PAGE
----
Cookie List

A cookie is a small piece of data (text file) that a website – when visited by a user – asks your browser to store on your device in order to remember information about you, such as your language preference or login information. Those cookies are set by us and called first-party cookies. We also use third-party cookies – which are cookies from a domain different than the domain of the website you are visiting – for our advertising and marketing efforts. More specifically, we use cookies and other tracking technologies for the following purposes:

Strictly Necessary Cookies

We do not allow you to opt-out of our certain cookies, as they are necessary to ensure the proper functioning of our website (such as prompting our cookie banner and remembering your privacy choices) and/or to monitor site performance. These cookies are not used in a way that constitutes a “sale” of your data under the CCPA. You can set your browser to block or alert you about these cookies, but some parts of the site will not work as intended if you do so. You can usually find these settings in the Options or Preferences menu of your browser. Visit www.allaboutcookies.org to learn more.

Functional Cookies

We do not allow you to opt-out of our certain cookies, as they are necessary to ensure the proper functioning of our website (such as prompting our cookie banner and remembering your privacy choices) and/or to monitor site performance. These cookies are not used in a way that constitutes a “sale” of your data under the CCPA. You can set your browser to block or alert you about these cookies, but some parts of the site will not work as intended if you do so. You can usually find these settings in the Options or Preferences menu of your browser. Visit www.allaboutcookies.org to learn more.

Performance Cookies

We do not allow you to opt-out of our certain cookies, as they are necessary to ensure the proper functioning of our website (such as prompting our cookie banner and remembering your privacy choices) and/or to monitor site performance. These cookies are not used in a way that constitutes a “sale” of your data under the CCPA. You can set your browser to block or alert you about these cookies, but some parts of the site will not work as intended if you do so. You can usually find these settings in the Options or Preferences menu of your browser. Visit www.allaboutcookies.org to learn more.

Sale of Personal Data

We also use cookies to personalize your experience on our websites, including by determining the most relevant content and advertisements to show you, and to monitor site traffic and performance, so that we may improve our websites and your experience. You may opt out of our use of such cookies (and the associated “sale” of your Personal Information) by using this toggle switch. You will still see some advertising, regardless of your selection. Because we do not track you across different devices, browsers and GEMG properties, your selection will take effect only on this browser, this device and this website.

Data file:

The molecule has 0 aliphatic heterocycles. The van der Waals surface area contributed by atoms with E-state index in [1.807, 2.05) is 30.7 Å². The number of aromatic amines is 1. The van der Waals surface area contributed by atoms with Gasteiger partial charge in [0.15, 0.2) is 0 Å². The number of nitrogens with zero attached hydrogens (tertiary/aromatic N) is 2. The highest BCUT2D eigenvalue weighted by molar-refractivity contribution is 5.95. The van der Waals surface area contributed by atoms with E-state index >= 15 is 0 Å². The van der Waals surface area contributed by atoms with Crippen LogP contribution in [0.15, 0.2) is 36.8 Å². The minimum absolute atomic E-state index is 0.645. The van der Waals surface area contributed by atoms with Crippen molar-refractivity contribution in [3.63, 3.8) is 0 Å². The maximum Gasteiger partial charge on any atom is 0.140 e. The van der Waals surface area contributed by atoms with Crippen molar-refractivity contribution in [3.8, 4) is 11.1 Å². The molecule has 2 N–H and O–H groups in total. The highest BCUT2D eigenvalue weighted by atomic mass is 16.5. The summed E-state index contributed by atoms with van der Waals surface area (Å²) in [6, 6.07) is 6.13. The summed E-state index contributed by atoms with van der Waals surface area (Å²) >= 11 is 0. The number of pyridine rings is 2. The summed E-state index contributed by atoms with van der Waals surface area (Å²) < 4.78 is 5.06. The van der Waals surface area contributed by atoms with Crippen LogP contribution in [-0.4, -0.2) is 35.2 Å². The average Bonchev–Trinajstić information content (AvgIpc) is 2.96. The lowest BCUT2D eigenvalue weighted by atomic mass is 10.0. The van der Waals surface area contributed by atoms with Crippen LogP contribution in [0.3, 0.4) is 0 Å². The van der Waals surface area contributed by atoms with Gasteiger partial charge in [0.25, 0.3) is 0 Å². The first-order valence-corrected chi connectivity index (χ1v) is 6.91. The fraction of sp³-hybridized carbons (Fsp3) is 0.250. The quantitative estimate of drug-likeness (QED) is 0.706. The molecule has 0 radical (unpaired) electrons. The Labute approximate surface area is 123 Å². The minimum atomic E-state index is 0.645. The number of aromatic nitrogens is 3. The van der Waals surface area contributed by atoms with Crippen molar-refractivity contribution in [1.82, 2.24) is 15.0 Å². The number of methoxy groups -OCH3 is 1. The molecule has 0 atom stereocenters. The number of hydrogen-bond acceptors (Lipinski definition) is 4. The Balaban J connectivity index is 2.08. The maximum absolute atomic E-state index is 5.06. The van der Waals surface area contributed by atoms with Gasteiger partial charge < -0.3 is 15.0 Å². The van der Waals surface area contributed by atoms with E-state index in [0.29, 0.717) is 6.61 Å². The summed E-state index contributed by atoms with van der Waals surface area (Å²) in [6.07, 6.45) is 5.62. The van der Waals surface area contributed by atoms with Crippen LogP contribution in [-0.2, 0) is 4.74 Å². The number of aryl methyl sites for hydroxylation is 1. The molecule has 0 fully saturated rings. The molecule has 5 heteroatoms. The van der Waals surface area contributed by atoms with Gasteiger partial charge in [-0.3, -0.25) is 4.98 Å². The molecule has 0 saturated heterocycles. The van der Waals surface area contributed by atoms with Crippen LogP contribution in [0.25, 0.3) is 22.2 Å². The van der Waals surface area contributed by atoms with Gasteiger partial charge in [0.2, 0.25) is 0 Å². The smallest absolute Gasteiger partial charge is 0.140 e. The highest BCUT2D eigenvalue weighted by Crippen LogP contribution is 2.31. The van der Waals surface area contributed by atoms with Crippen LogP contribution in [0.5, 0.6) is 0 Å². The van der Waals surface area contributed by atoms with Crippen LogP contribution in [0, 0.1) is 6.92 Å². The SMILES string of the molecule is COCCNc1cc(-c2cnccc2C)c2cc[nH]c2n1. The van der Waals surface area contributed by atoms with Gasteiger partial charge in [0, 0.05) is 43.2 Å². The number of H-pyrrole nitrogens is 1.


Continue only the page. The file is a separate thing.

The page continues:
Social Media Cookies

We also use cookies to personalize your experience on our websites, including by determining the most relevant content and advertisements to show you, and to monitor site traffic and performance, so that we may improve our websites and your experience. You may opt out of our use of such cookies (and the associated “sale” of your Personal Information) by using this toggle switch. You will still see some advertising, regardless of your selection. Because we do not track you across different devices, browsers and GEMG properties, your selection will take effect only on this browser, this device and this website.

Targeting Cookies

We also use cookies to personalize your experience on our websites, including by determining the most relevant content and advertisements to show you, and to monitor site traffic and performance, so that we may improve our websites and your experience. You may opt out of our use of such cookies (and the associated “sale” of your Personal Information) by using this toggle switch. You will still see some advertising, regardless of your selection. Because we do not track you across different devices, browsers and GEMG properties, your selection will take effect only on this browser, this device and this website.